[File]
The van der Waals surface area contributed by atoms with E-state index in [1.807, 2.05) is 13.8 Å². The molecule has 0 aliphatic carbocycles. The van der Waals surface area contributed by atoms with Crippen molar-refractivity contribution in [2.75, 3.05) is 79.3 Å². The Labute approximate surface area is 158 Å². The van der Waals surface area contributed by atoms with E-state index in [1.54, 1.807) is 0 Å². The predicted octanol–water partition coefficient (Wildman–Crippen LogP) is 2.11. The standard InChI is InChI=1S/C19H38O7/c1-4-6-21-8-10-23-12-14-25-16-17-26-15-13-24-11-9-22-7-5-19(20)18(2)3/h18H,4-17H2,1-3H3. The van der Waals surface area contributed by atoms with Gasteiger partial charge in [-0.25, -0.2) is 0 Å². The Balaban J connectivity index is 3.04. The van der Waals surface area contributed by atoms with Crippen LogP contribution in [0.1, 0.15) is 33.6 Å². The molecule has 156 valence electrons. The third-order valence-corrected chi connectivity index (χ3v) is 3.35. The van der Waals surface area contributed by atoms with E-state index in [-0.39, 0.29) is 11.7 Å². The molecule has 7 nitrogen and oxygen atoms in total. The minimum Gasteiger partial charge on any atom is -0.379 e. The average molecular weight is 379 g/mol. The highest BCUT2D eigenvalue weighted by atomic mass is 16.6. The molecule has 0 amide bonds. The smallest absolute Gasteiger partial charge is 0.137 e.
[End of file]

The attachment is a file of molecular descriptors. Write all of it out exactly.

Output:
The van der Waals surface area contributed by atoms with E-state index in [1.807, 2.05) is 13.8 Å². The molecule has 0 aliphatic carbocycles. The van der Waals surface area contributed by atoms with Crippen molar-refractivity contribution in [2.75, 3.05) is 79.3 Å². The Labute approximate surface area is 158 Å². The van der Waals surface area contributed by atoms with E-state index in [1.54, 1.807) is 0 Å². The predicted octanol–water partition coefficient (Wildman–Crippen LogP) is 2.11. The standard InChI is InChI=1S/C19H38O7/c1-4-6-21-8-10-23-12-14-25-16-17-26-15-13-24-11-9-22-7-5-19(20)18(2)3/h18H,4-17H2,1-3H3. The van der Waals surface area contributed by atoms with Gasteiger partial charge in [-0.25, -0.2) is 0 Å². The Balaban J connectivity index is 3.04. The van der Waals surface area contributed by atoms with Crippen LogP contribution in [0.1, 0.15) is 33.6 Å². The molecule has 156 valence electrons. The third-order valence-corrected chi connectivity index (χ3v) is 3.35. The van der Waals surface area contributed by atoms with E-state index in [-0.39, 0.29) is 11.7 Å². The molecule has 7 nitrogen and oxygen atoms in total. The minimum Gasteiger partial charge on any atom is -0.379 e. The average molecular weight is 379 g/mol. The highest BCUT2D eigenvalue weighted by atomic mass is 16.6. The molecule has 0 amide bonds. The smallest absolute Gasteiger partial charge is 0.137 e.